Origami is the Japanese art that takes an ordinary medium such as paper, and transforms it into an extraordinary shape. The name itself holds no hidden secrets – the Japanese word origami literally means folding paper. The practice started in the 17th century in the Far East and has spread around the world since the early 1900’s. This modern art form uses only the most basic of materials: coloured paper. No scissors, glue or colours are added to create the intricate designs.
For those who are looking for a small oasis of peace amidst all the turmoil of daily life, an Origami class will start on 25 June in Darb 17 18, under the tutelage of Nervan Talha. The class consists of five workshops, to be held on five Mondays, ending on 23 July.
Talha is a self-taught Origami instructor who first came in contact with this delicate art form that requires precision and patience on the Internet. Nervan Talha spoke to The Daily News Egypt about her passion for Origami which she says captured her interest because it was easy and affordable to find the raw material needed to practice this inspiring and creative art. “You don’t need special paper,” Talha explained, “you can use any old paper, like last year’s school books, or even a newspaper to create an unlimited number of shapes.”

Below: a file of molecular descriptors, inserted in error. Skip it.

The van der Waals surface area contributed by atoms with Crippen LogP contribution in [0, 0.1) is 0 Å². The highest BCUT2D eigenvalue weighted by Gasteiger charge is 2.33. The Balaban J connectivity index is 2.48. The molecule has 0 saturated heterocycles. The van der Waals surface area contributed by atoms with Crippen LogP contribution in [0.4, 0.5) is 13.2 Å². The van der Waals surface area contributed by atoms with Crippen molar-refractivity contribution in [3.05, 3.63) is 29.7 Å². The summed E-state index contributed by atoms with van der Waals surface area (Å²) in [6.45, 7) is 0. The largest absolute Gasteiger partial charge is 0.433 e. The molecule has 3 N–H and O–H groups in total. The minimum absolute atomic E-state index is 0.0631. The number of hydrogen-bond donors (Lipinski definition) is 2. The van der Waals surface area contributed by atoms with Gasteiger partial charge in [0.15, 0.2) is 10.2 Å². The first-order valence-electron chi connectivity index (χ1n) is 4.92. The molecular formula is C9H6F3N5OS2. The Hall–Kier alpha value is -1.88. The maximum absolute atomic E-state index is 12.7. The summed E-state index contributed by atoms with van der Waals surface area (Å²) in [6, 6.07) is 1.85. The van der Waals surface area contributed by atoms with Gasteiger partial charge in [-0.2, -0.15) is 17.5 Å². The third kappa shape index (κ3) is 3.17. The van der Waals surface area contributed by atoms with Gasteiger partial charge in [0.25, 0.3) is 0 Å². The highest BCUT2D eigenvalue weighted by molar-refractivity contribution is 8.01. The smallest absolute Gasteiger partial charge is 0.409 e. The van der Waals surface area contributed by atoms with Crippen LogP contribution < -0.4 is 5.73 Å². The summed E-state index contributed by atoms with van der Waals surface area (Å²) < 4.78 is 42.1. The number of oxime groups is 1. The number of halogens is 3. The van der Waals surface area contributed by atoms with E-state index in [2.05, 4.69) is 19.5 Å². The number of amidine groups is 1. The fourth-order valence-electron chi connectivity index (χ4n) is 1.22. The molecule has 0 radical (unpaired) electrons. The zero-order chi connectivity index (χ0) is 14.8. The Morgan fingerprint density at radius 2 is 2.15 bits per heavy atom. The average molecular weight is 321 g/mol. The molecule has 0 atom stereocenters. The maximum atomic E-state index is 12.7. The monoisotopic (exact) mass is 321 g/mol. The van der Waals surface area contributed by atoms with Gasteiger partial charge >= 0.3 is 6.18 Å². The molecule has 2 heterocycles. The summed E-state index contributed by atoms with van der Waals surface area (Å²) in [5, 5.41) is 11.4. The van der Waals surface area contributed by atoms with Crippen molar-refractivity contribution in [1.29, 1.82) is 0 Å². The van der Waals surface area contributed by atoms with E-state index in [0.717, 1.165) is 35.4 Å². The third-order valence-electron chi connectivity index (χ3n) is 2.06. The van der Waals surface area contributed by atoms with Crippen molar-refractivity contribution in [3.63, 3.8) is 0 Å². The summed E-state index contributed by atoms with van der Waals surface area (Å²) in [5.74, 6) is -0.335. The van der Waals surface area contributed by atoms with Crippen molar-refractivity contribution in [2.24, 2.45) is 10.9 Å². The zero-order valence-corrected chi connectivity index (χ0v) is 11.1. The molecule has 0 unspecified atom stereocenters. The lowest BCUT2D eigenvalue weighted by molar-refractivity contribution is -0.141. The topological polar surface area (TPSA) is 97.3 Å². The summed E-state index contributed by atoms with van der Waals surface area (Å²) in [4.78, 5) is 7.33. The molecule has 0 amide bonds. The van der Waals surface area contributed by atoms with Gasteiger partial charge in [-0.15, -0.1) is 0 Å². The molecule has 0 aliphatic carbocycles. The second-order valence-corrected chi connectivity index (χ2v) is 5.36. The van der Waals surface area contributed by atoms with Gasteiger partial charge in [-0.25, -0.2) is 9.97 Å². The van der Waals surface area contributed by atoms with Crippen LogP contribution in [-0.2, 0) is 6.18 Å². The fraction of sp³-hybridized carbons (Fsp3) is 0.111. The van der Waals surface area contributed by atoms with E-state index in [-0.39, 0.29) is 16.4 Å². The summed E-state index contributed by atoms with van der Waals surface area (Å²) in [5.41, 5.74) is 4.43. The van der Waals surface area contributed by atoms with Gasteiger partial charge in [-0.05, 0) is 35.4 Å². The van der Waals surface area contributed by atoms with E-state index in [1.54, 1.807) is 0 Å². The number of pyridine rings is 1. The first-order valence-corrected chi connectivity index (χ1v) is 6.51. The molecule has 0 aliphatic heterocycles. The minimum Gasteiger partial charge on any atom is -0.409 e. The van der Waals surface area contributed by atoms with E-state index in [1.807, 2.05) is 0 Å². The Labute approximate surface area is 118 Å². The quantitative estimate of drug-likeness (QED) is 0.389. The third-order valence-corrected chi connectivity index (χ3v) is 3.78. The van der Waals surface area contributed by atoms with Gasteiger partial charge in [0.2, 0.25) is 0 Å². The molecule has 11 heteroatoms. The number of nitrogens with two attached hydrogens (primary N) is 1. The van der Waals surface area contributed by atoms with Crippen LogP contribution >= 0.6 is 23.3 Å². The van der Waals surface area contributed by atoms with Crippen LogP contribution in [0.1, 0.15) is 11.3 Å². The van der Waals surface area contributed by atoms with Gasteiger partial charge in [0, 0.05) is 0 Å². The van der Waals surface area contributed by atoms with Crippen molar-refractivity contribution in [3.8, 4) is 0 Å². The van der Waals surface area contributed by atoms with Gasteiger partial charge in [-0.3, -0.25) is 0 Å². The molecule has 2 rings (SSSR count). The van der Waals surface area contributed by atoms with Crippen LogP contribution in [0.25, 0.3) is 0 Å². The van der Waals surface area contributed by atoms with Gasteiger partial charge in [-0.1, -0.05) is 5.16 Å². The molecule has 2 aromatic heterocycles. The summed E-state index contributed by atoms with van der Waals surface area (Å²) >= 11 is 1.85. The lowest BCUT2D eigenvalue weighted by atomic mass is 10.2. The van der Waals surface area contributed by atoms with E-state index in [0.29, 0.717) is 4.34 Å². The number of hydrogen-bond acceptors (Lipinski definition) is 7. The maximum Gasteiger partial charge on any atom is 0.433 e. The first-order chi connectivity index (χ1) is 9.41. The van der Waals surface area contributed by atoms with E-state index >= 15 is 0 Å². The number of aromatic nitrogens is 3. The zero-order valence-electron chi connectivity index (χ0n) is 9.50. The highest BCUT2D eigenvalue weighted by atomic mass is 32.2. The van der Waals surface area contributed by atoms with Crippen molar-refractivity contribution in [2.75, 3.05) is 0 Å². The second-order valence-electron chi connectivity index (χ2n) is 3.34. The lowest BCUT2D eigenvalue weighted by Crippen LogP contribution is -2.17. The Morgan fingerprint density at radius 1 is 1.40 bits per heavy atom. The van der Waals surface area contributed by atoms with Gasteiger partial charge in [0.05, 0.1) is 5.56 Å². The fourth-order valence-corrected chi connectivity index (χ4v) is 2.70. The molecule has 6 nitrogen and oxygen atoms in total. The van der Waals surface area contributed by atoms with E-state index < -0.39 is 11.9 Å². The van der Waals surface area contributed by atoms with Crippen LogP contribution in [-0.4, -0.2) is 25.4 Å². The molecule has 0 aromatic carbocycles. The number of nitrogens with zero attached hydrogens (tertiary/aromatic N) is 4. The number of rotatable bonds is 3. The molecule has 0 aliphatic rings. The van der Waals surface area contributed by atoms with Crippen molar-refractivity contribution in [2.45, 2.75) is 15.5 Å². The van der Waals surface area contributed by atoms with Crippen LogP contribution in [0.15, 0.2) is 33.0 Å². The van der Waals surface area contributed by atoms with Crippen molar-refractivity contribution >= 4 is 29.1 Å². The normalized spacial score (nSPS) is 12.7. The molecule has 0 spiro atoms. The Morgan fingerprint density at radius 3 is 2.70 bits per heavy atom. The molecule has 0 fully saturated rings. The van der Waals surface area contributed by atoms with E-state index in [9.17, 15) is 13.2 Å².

Talha was a web designer before she became an Origami teacher and currently combines her teaching with working with kids. “We chose the dates for this current workshop specifically so that kids can join during their summer break.” Talha will be teaching two groups during the course of this workshop; one for young people aged from 16 to 20 and a second class for those older than 20.
“We’ve all practiced Origami, we just don’t realise that is what it is,” Talha claims. “We’ve all folded paper into shapes like boats and hats, and this is Origami in its very basic form. What I teach in the workshops is a bit more advanced and sophisticated of course,” she reassured. One of the things Talha loves about Origami is the simplicity and logic of the art.
Talha’s favourite moments as an instructor are when she shows children how to fold with her step by step guidance until they have created their final shape. “Sometimes children can’t believe that they’ve done it themselves or that they’ve done it so quickly, they think because the shapes look so intricate they are very hard to create. They love it when they hold the end products in their hands.”
Talha has ambitious plans for the future: “I hope to start giving free workshops in governmental schools soon. And who knows, maybe I will be selling my art some day in the future,” she concludes.